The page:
The second element was the guns themselves, which were held separately in artillery parks. The teams of horses and drivers to move the guns formed a third group known as the artillery train. In a few nations, notably Prussia and Russia, artillery train personnel were integrated into artillery companies. When it was necessary for artillery to accompany an army a number of companies of artillery would be detailed for this duty, possibly from entirely different artillery regiments. A number of guns would then be assigned to them from the park, together with a number of drivers and teams from the artillery train to move the guns. This marrying together of three separate elements is the origin of the use of the term “brigade” to describe a British artillery battery.
Early 18th century field artillery was of small calibre and relatively immobile. It was also essentially a direct fire weapon, and overhead fire was very rare. Up to the mid 18th century it was therefore normal for artillery to be parcelled out as a series of 2 gun detachments across the front of the battle line, filling the gaps between battalions. The number of guns which an artillery company could crew was therefore of no particular consequence and as a result there were widely varying sizes of artillery companies in different nations and even within the artillery of any one nation.
Once the artillery company and its guns were married together and moved to a firing position by the train, this gun position itself was known as a battery. The term “battery” gradually changed its usage during the Napoleonic wars until it became synonymous with the artillery company itself. The British at Culloden in 1745 had a single company which manned 16 artillery pieces (10 guns and 6 mortars) whilst the two companies at Minden in 1759 manned 9 guns each.  Most Prussian 18th century artillery companies manned batteries of 10 guns but at Rossbach in 1757 the Prussians used an 18 gun battery.
One particular feature of 18th century artillery organisation was the use of detachments of “battalion guns”. These normally comprised two small calibre pieces crewed by specialists who were on the strength of an infantry regiment or battalion. Their role was to provide direct fire support to the infantry unit.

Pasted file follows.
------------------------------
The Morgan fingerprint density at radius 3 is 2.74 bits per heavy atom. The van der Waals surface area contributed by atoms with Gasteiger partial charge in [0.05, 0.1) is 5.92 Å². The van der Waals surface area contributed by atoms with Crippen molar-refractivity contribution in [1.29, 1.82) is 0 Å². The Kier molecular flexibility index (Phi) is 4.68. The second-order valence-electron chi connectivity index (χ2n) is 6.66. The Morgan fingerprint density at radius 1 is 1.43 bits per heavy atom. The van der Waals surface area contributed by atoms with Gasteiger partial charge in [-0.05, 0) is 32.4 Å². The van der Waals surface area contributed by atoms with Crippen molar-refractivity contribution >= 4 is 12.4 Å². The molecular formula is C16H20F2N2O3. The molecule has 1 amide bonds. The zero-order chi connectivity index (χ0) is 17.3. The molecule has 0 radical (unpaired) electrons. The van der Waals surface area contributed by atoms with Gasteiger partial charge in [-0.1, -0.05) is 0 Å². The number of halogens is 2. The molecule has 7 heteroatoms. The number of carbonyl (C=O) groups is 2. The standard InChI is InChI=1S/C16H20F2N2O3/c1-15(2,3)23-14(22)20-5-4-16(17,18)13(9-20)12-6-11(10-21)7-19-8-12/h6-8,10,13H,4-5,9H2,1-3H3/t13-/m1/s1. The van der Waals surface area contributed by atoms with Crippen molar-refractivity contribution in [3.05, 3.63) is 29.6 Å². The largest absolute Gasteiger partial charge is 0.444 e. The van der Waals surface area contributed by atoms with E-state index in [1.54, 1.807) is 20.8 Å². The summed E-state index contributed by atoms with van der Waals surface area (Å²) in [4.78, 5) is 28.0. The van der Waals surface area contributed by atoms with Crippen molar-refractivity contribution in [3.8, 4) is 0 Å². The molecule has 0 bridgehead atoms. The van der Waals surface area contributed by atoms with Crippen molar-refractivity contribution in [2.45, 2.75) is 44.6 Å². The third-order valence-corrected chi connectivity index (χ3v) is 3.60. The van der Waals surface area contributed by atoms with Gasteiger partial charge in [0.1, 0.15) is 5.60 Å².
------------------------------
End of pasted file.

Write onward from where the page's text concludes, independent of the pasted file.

Advances in technology during the century led to greater calibres (more range) and better carriage design leading to greater mobility. Even although the higher calibre guns were more mobile than their predecessors, they required proportionately more crew per gun. This particularly arose because of the need to manhandle the gun back into position after it had recoiled from each firing, and there was a direct correlation between gun calibre and the number of men required to do this. As the 18th century progressed the size of artillery companies standardised to approximately 100 men and the number of guns served by such a company fell to 6 – 8.
As a result of the increase in calibre of guns many nations adopted the practice of supplementing their gun crews with additional personnel. The artillery company would provide the core of trained men but untrained labour would be provided to assist in manhandling the heavy guns. The Austrian army formed a separate Artillerie-Handlanger-Corps to assist in this role whilst the French army relied on detachments from the infantry formation who they were supporting. The British army was one of the few which did not rely on this practice, and as a consequence British had a higher ratio of trained artillerymen per gun other nations. The numbers of men required to crew guns of various calibres is at table 1.
Because the French and Austrians used non-specialist personnel to help to crew their guns they could have relatively large numbers of small artillery companies. The British specified the same number of crew for all calibres, 9 men to fire the gun and a further 6 required to manhandle it. The British system assumed that these were all trained gunners, which meant that their artillery companies tended to be larger than those of other nations despite having less guns per company. The British artillery handbook does however have a table showing how guns of any calibre can be crewed by any number of men, down to a minimum of three.